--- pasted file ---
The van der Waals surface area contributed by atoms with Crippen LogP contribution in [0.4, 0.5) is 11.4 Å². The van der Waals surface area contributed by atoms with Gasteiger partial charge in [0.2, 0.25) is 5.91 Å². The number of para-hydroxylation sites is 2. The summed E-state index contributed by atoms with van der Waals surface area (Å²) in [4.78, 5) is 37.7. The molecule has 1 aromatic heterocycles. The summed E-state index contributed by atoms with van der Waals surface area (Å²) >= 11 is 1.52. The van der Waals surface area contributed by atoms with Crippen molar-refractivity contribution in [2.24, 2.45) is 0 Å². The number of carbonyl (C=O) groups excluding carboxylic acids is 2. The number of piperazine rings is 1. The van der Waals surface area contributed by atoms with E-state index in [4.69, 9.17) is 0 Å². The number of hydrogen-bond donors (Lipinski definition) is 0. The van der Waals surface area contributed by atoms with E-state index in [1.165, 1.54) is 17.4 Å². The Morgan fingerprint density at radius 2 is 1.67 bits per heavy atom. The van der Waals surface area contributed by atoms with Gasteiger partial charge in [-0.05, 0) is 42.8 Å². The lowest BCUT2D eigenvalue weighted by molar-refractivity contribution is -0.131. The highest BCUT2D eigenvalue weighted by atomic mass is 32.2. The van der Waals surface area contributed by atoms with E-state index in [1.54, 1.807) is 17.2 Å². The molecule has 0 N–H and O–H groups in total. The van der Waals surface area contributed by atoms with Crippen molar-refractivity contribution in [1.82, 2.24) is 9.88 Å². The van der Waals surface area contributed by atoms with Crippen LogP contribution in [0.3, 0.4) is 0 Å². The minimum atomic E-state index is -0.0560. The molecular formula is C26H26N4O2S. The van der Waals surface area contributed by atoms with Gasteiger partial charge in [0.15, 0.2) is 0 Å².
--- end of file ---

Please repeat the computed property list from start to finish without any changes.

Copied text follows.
The van der Waals surface area contributed by atoms with Crippen LogP contribution in [0.4, 0.5) is 11.4 Å². The van der Waals surface area contributed by atoms with Gasteiger partial charge in [0.2, 0.25) is 5.91 Å². The number of para-hydroxylation sites is 2. The summed E-state index contributed by atoms with van der Waals surface area (Å²) in [4.78, 5) is 37.7. The molecule has 1 aromatic heterocycles. The summed E-state index contributed by atoms with van der Waals surface area (Å²) >= 11 is 1.52. The van der Waals surface area contributed by atoms with Crippen molar-refractivity contribution in [2.24, 2.45) is 0 Å². The number of carbonyl (C=O) groups excluding carboxylic acids is 2. The number of piperazine rings is 1. The van der Waals surface area contributed by atoms with E-state index in [4.69, 9.17) is 0 Å². The number of hydrogen-bond donors (Lipinski definition) is 0. The van der Waals surface area contributed by atoms with E-state index in [1.165, 1.54) is 17.4 Å². The Morgan fingerprint density at radius 2 is 1.67 bits per heavy atom. The van der Waals surface area contributed by atoms with Gasteiger partial charge in [-0.05, 0) is 42.8 Å². The lowest BCUT2D eigenvalue weighted by molar-refractivity contribution is -0.131. The highest BCUT2D eigenvalue weighted by atomic mass is 32.2. The van der Waals surface area contributed by atoms with E-state index in [1.54, 1.807) is 17.2 Å². The molecule has 0 N–H and O–H groups in total. The van der Waals surface area contributed by atoms with Crippen molar-refractivity contribution in [1.82, 2.24) is 9.88 Å². The van der Waals surface area contributed by atoms with Crippen LogP contribution in [0.3, 0.4) is 0 Å². The minimum atomic E-state index is -0.0560. The molecular formula is C26H26N4O2S. The van der Waals surface area contributed by atoms with Gasteiger partial charge in [0.15, 0.2) is 0 Å².